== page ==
Author: Karen Copeland
Municipal election campaigns are in full swing as we prepare for voting on November 15. This includes the election of school trustees. Over the past couple of weeks, I have been quite vocal, asking the questions: how are you engaging with the families of your most vulnerable learners? do you believe it is important? how aware are you of the experiences families are facing in our community?
Anyone who has been following my blog will understand how passionate I am about parent engagement, and why this is important. We cannot just rely on the people working within a system to tell us how the system is working (although this is important, to be sure). We need to connect with those who are receiving the service, we need to be curious, asking them their stories in order to understand what is working well, and what could be improved.
This morning I chanced upon a blog post from Sheila Stewart, titled “Parents At the Table“. Sheila asks some critical questions in her blog and I encourage you to read her post and those she links to. I commented:
“We are right in the midst of municipal elections in our Province, and I have been reaching out to the various school trustee candidates to get their thoughts on parent engagement. It is interesting to hear/read the answers. Our district has commissioned a “thoughtstream” where they put three basic questions out to families, but my question is “is that enough?” If they receive a negative comment, what kind of follow up happens as a result? Or is it viewed as one negative when there are many positive comments, thereby dismissing it as a one off? There is a danger when systems rely on the professionals within it to determine how they are doing. I am encouraging all our candidates to reach out to the families of the vulnerable learners in our district, to truly find out how the system is doing. They just might be surprised.”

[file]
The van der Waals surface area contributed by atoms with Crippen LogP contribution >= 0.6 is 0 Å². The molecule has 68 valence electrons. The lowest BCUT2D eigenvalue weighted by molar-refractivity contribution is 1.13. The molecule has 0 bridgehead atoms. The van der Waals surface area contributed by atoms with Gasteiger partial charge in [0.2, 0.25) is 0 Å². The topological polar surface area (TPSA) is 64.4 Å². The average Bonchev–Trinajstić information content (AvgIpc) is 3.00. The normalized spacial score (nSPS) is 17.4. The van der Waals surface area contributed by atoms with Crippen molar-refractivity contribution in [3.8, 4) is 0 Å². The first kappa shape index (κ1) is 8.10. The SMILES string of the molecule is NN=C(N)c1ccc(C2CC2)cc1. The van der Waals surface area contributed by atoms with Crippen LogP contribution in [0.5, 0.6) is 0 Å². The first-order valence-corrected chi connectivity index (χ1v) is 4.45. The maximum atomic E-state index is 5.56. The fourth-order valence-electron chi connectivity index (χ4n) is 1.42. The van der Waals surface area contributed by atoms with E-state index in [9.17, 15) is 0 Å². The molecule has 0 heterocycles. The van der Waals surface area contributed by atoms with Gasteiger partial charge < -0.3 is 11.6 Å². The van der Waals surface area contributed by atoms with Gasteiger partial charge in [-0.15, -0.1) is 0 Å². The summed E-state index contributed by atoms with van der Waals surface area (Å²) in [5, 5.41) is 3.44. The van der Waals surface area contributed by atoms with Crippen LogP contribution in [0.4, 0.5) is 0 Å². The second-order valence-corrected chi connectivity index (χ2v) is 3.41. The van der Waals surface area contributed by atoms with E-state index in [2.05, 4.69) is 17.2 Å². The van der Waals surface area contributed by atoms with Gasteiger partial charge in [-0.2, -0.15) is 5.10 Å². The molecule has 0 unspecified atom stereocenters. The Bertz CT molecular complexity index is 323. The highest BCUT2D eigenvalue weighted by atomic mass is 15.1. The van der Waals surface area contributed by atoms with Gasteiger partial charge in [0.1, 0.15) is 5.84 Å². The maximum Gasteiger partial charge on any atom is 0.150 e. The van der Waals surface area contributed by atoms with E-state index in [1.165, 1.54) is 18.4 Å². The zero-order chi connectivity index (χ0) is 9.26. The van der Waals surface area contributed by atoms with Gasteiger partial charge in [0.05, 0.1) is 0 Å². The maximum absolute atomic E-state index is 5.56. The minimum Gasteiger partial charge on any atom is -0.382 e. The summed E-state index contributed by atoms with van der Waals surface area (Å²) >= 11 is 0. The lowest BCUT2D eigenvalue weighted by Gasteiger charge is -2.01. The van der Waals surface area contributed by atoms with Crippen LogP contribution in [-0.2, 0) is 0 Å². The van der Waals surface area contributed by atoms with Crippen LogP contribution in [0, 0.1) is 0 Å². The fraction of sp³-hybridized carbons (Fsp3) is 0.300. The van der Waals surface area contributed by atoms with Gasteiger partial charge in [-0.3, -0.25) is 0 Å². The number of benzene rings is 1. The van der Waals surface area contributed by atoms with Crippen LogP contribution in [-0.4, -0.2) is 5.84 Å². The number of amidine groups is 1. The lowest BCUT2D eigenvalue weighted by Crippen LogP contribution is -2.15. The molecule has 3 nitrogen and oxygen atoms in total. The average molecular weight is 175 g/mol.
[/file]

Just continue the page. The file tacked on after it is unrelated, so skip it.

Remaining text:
In this post, I would like to share with you why I think it is critical for anyone within systems to be speaking with families about their experiences.
Last year, in my previous role with The F.O.R.C.E. Society for Kids’ Mental Health, I had the opportunity to work with Natalie Ackermann, a Masters of Social Work student from the University of the Fraser Valley on a research study. We wanted to ask families their perspective on mental health services for kids between the ages of six and twelve. We picked this age range because there is shockingly little in terms of support available to this age group. We believed we would be able to generate some data to support this. Together, Natalie and I created a survey for families to complete that looked at publicly funded ministry supports, community supports, financial support and education support. A total of 25 people responded to the survey. The survey was completed by families in Abbotsford, Chilliwack and Mission.